David Greenberg loves learning new things. He is an independent consultant who previously worked at Two Sigma, where he led the effort to rebuild their computing infrastructure. His desire to learn has lead him to study Russian, and he enjoys practicing cooking techniques. He's interested in high performance software and distributed systems with Mesos. He's the author of the O'Reilly book "Building Applications on Mesos" and the designer of Cook, a Mesos framework written in Clojure and Datomic which coordinates containers to optimize task scheduling.
  3. 11:00am
    Assigning Meaning to Programs

    In 1968 Turing Award winner Robert Floyd wrote a seminal paper in formal program validation entitled ""Assigning Meaning to Programs."" In the paper, Floyd describes a technique which bounds each step in a computation with logical predicates on input and output conditions

    In this talk, we will use the same technique to understand how and why a program behaves like it does. We use explore techniques to automate call graph visualizations, create logical predicates for the steps in program execution and discuss what conclusions we can draw for our own work.

    By the time you leave, you will feel comfortable applying this technique to acquire a deep understanding of the behavior of your code. This approach will help you squash a well hidden bug, refactor too-complex code into simpler modular units or better comprehend a code base that is new to you.

    This talk is suitable for programmers of all skill levels from novice to seasoned.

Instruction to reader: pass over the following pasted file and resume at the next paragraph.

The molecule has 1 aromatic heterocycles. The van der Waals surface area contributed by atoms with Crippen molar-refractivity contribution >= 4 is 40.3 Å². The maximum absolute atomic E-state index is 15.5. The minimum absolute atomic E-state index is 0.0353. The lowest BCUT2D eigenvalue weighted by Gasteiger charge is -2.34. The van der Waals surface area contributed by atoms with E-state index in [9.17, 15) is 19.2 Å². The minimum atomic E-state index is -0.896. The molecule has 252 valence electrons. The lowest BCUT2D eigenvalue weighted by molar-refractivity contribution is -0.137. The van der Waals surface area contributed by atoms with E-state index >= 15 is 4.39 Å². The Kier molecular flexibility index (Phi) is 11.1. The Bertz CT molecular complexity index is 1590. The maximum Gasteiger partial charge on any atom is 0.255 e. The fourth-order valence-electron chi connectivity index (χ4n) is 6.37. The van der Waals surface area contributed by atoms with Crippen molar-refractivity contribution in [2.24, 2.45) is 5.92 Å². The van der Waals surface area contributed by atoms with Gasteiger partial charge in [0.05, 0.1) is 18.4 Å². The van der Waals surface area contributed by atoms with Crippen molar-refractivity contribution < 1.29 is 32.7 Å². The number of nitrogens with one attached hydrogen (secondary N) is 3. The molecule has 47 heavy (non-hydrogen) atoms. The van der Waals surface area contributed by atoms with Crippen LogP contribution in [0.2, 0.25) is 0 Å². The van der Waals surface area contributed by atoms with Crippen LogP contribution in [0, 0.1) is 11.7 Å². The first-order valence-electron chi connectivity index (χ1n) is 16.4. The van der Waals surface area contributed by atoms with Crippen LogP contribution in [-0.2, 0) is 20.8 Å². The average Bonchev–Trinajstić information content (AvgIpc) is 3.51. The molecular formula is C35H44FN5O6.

Mark Allen
    Software Developer

    Mark has been a software developer for over 20 years. He has used a lot of programming languages to build APIs and spoken at many conferences including Strange Loop, OSCON, Midwest.io and more.

  4. 1:00pm
    Murphy's Law for Conferences

    Don't believe in Murphy's Law? Throw a conference and get back to me. // Want to learn about organizing a conference or just pick up a few tips for your next event? Join me, Amanda Harlin, and I'll share some insight on how we make Thunder Plains happen without losing our cool.

    Amanda Harlin
    Co-founder at the Techlahoma Foundation

    Amanda Harlin is a community organizer, JS consultant, and new mom. She co-organizes the Techlahoma Foundation, Thunder Plains, and OKC.js with her husband and some great friends.

  5. 2:00pm
    Living on the Edge

    Joshua Bloch said that "Public APIs, like diamonds, are forever." and Antoine de Saint-Exupéry said that "Perfection is achieved, not when there is nothing more to add, but when there is nothing left to take away." However, good APIs don't always spring to life fully formed. How, as client and server, can you deal with changes? We'll demonstrate through some real world examples learned while implementing the ever-changing FHIR standard.

    Jenni Syed
    Principal Architect

    Jenni is a Principal Architect at Cerner, and has worked on various service architectures for 15 years. Since 2008, Jenni has been working specifically with web services and now concentrates on implementing and providing input to the evolving Fast Healthcare Interoperability Resources (FHIR) standard. When not working, Jenni chases her two children around, reads, and plays video games.

  6. 3:00pm
    Testing the hard stuff and staying sane

    Even the best test suites can't entirely prevent nasty surprises: race conditions, unexpected interactions, faults in distributed protocols and so on, still slip past them into production. Yet writing even more tests of the same kind quickly runs into diminishing returns. I'll talk about new automated techniques that can dramatically improve your testing, letting you focus on what your code should do, rather than which cases should be tested--with plenty of war stories from the likes of Ericsson, Volvo Cars, and Basho Technologies, to show how these new techniques really enable us to nail the hard stuff.